Seven Ways You Give Thieves Dibs On Your Database

Bad database security habits make life easy for hackers and malicious insiders
4. Allowing Default Username/Passwords
Leaving username and password combos at their default settings is like rolling out the welcome mat to data thieves. But many organizations do that just for expediency's sake because many applications that tap into database information are designed to sync in with default accounts, and changing passwords might break something.

"The worst offender we see is the DBSNMP account in Oracle," Shaul says. "It's such a problem, we joke that to the DBA community, DBSNMP stands for DataBase Security Not My Problem."

5. Failing To Self-Examine
Sticking your head in the sand with regard to what users are doing, how the databases are being used, and what kinds of attacks the database is vulnerable to only emboldens thieves to do their dirty business without fear of getting caught.

And yet most security experts agree that the majority of organizations fail to monitor users or audit database activity because they're afraid of taking a performance hit.

"It's a constant struggle -- security professionals wanting to turn on an audit, and DBAs, on the other hand, crying for better performance. When it comes to serving customers, performance usually wins or the teams decide to compromise," Imperva's Bar Yosef says. "But at the end of the day, or rather -- breach -- what is crucial for discovery, recovery, and accountability is missing."

According to Rajesh Goel, chief technology officer of security consultancy Brainlink International, many organizations will also deny security assessors or penetration testers the authority to include the database in their attacks, even though that's the first place a malicious attacker will target.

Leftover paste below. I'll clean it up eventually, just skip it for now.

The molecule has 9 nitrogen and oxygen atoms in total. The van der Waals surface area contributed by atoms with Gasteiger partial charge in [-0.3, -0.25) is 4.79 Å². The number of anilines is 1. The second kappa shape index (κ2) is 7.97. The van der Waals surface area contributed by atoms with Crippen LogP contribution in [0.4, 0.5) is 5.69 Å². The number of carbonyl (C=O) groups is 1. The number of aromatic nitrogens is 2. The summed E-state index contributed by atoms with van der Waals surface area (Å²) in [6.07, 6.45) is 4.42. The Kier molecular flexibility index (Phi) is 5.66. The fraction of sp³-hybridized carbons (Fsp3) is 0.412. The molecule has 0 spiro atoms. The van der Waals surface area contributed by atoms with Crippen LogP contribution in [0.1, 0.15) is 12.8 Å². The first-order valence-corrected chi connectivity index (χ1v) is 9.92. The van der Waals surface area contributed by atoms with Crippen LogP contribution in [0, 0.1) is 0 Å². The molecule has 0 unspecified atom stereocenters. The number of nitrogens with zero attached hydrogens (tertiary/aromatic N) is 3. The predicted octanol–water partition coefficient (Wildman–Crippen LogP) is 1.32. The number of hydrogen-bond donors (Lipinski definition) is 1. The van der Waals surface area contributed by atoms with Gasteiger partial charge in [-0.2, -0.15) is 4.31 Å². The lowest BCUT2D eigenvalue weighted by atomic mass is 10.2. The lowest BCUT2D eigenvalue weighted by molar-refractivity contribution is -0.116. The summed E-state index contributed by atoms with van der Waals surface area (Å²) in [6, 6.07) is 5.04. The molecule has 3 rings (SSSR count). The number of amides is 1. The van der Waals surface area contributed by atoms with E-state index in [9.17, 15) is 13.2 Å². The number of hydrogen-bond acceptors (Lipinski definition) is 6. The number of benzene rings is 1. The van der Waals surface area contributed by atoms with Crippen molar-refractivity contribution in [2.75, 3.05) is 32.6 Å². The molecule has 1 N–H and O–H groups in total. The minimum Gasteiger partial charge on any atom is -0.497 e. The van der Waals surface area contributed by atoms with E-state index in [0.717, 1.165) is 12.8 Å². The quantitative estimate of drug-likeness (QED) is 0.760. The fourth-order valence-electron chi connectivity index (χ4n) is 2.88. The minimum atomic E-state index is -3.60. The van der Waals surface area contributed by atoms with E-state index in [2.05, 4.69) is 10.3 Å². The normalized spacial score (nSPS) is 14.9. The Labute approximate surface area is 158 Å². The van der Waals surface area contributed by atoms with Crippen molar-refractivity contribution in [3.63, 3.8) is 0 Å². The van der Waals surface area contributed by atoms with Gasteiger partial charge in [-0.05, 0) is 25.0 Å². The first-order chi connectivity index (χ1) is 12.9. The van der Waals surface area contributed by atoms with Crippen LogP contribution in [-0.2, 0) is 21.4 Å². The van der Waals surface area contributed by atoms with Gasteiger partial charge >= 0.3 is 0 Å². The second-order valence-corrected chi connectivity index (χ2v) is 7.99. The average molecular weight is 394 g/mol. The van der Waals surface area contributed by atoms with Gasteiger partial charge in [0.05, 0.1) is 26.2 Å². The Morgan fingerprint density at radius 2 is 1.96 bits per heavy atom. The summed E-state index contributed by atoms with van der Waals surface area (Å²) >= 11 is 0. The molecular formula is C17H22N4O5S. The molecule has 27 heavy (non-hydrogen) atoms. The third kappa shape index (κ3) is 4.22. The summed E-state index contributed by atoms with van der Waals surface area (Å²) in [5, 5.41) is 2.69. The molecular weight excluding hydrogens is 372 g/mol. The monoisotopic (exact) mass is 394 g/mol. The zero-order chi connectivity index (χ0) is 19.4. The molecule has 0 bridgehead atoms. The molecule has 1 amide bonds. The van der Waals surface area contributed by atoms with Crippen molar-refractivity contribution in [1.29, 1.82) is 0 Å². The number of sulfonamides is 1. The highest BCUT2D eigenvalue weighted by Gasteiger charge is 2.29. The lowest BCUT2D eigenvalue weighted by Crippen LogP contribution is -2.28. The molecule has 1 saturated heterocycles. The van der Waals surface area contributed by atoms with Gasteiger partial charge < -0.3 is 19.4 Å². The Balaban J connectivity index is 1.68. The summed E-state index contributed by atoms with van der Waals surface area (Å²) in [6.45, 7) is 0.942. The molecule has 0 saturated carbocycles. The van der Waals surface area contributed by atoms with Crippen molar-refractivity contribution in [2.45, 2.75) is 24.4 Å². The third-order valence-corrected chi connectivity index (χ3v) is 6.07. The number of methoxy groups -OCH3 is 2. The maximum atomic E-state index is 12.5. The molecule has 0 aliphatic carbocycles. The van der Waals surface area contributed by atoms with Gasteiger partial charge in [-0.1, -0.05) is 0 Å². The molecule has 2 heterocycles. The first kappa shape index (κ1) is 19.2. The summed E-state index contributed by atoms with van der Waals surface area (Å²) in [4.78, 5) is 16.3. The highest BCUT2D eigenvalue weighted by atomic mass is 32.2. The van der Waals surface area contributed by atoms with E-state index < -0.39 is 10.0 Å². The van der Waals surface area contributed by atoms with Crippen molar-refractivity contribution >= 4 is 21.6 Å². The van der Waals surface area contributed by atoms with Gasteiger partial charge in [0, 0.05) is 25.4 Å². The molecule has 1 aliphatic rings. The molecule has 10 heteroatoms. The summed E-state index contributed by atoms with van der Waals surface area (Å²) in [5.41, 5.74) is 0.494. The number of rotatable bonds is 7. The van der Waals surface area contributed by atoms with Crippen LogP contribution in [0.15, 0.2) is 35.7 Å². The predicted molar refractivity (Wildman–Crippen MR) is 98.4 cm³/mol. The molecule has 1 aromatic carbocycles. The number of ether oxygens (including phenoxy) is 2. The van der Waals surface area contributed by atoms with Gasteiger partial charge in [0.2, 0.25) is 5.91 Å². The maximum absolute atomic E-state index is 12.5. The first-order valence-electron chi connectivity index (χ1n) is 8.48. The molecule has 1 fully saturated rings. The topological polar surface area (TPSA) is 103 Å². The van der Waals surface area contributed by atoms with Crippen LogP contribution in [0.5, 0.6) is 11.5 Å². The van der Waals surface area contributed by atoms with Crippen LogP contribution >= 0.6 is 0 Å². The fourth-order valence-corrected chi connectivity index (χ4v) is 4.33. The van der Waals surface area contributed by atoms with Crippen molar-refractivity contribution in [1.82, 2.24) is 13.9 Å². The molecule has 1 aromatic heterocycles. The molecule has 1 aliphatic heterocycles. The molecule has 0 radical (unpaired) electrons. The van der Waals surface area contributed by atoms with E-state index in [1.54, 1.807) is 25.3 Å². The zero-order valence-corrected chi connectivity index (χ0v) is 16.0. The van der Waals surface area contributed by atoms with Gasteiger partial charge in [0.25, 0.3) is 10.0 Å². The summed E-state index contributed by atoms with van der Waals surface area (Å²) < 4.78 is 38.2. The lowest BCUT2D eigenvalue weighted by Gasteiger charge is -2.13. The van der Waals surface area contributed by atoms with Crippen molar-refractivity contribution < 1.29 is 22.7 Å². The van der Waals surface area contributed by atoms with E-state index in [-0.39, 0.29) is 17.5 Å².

"We know of a number of firms that told us to not attack their databases, or only perform limited attacks, because if the database went down, some folks might get fired," Goel says.

6. Allowing Arbitrary Internet Connections And Input
When databases are connected to the Internet, free to be accessed by any arbitrary client without any restrictions, bad things happen.

"This means that SQL injection attacks have a devastating impact, exposing arbitrary data," says Jose Nazario, senior manager of security research for Arbor Networks. "Splitting rights and roles goes a long way. Read-only roles should be used to serve Web content."

Similarly, user input needs to be scrubbed to prevent injection and denial-of-service attacks, and untrusted users should never be able to query tables directly or database object names like tables, functions, or views, Nazario says.

7. Failing To Encrypt
According to Alan Wlasuk, CEO of 403 Web Security, the single dumbest database security mistake organizations make is leaving their databases unencrypted.

"It is a given that hackers will eventually get into your database. An encrypted database gets the hackers very little, [while] a clear text database could be a deadly embarrassment to your company," he says. "Encryption is free, fast, and easy to use."

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